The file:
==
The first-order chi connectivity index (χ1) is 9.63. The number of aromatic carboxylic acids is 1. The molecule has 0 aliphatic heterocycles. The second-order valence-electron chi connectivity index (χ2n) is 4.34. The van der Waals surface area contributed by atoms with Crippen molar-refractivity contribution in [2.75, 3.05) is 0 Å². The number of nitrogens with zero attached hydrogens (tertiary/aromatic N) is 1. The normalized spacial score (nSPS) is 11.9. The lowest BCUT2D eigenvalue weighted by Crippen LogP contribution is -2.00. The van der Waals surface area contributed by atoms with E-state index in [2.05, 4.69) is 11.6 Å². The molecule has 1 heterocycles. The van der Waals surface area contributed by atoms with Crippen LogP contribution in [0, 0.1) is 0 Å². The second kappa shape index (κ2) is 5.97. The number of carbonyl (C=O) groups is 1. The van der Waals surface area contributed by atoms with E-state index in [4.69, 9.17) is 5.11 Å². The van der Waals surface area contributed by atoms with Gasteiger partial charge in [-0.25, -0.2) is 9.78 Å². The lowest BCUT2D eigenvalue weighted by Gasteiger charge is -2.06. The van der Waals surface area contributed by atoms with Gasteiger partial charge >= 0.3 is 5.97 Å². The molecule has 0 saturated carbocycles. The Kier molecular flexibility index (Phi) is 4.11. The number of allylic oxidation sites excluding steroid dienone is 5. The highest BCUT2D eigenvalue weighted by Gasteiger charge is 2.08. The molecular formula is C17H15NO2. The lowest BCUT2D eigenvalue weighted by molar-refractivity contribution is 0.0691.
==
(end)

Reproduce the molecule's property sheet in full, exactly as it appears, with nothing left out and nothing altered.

The first-order chi connectivity index (χ1) is 9.63. The number of aromatic carboxylic acids is 1. The molecule has 0 aliphatic heterocycles. The second-order valence-electron chi connectivity index (χ2n) is 4.34. The van der Waals surface area contributed by atoms with Crippen molar-refractivity contribution in [2.75, 3.05) is 0 Å². The number of nitrogens with zero attached hydrogens (tertiary/aromatic N) is 1. The normalized spacial score (nSPS) is 11.9. The lowest BCUT2D eigenvalue weighted by Crippen LogP contribution is -2.00. The van der Waals surface area contributed by atoms with E-state index in [2.05, 4.69) is 11.6 Å². The molecule has 1 heterocycles. The van der Waals surface area contributed by atoms with Crippen LogP contribution in [0, 0.1) is 0 Å². The second kappa shape index (κ2) is 5.97. The number of carbonyl (C=O) groups is 1. The van der Waals surface area contributed by atoms with E-state index in [4.69, 9.17) is 5.11 Å². The van der Waals surface area contributed by atoms with Gasteiger partial charge in [-0.25, -0.2) is 9.78 Å². The lowest BCUT2D eigenvalue weighted by Gasteiger charge is -2.06. The van der Waals surface area contributed by atoms with Gasteiger partial charge >= 0.3 is 5.97 Å². The molecule has 0 saturated carbocycles. The Kier molecular flexibility index (Phi) is 4.11. The number of allylic oxidation sites excluding steroid dienone is 5. The highest BCUT2D eigenvalue weighted by Gasteiger charge is 2.08. The molecular formula is C17H15NO2. The lowest BCUT2D eigenvalue weighted by molar-refractivity contribution is 0.0691.